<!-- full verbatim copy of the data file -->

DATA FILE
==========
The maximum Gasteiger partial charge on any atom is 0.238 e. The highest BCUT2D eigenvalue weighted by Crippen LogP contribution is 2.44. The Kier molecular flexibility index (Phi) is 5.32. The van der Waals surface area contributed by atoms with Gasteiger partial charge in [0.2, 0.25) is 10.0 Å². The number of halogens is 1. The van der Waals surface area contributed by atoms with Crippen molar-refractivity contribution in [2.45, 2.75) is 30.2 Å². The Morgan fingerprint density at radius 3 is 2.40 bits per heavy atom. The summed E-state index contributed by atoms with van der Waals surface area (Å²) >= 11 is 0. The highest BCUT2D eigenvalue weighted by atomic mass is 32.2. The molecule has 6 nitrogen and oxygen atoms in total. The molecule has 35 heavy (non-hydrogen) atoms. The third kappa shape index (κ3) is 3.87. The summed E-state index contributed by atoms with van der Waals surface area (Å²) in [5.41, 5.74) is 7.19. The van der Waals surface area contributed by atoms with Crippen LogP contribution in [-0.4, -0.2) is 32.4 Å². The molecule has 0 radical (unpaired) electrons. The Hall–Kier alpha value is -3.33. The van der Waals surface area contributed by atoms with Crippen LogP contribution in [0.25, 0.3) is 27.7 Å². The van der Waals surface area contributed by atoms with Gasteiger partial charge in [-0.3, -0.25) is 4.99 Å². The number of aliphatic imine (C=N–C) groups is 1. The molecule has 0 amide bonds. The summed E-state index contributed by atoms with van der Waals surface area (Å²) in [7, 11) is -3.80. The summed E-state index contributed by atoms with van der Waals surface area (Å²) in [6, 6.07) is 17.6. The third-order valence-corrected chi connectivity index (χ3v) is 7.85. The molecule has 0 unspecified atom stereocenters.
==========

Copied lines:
The maximum Gasteiger partial charge on any atom is 0.238 e. The highest BCUT2D eigenvalue weighted by Crippen LogP contribution is 2.44. The Kier molecular flexibility index (Phi) is 5.32. The van der Waals surface area contributed by atoms with Gasteiger partial charge in [0.2, 0.25) is 10.0 Å². The number of halogens is 1. The van der Waals surface area contributed by atoms with Crippen molar-refractivity contribution in [2.45, 2.75) is 30.2 Å². The Morgan fingerprint density at radius 3 is 2.40 bits per heavy atom. The summed E-state index contributed by atoms with van der Waals surface area (Å²) >= 11 is 0. The highest BCUT2D eigenvalue weighted by atomic mass is 32.2. The molecule has 6 nitrogen and oxygen atoms in total. The molecule has 35 heavy (non-hydrogen) atoms. The third kappa shape index (κ3) is 3.87. The summed E-state index contributed by atoms with van der Waals surface area (Å²) in [5.41, 5.74) is 7.19. The van der Waals surface area contributed by atoms with Crippen LogP contribution in [-0.4, -0.2) is 32.4 Å². The molecule has 0 radical (unpaired) electrons. The Hall–Kier alpha value is -3.33. The van der Waals surface area contributed by atoms with Crippen LogP contribution in [0.25, 0.3) is 27.7 Å². The van der Waals surface area contributed by atoms with Gasteiger partial charge in [-0.3, -0.25) is 4.99 Å². The number of aliphatic imine (C=N–C) groups is 1. The molecule has 0 amide bonds. The summed E-state index contributed by atoms with van der Waals surface area (Å²) in [7, 11) is -3.80. The summed E-state index contributed by atoms with van der Waals surface area (Å²) in [6, 6.07) is 17.6. The third-order valence-corrected chi connectivity index (χ3v) is 7.85. The molecule has 0 unspecified atom stereocenters.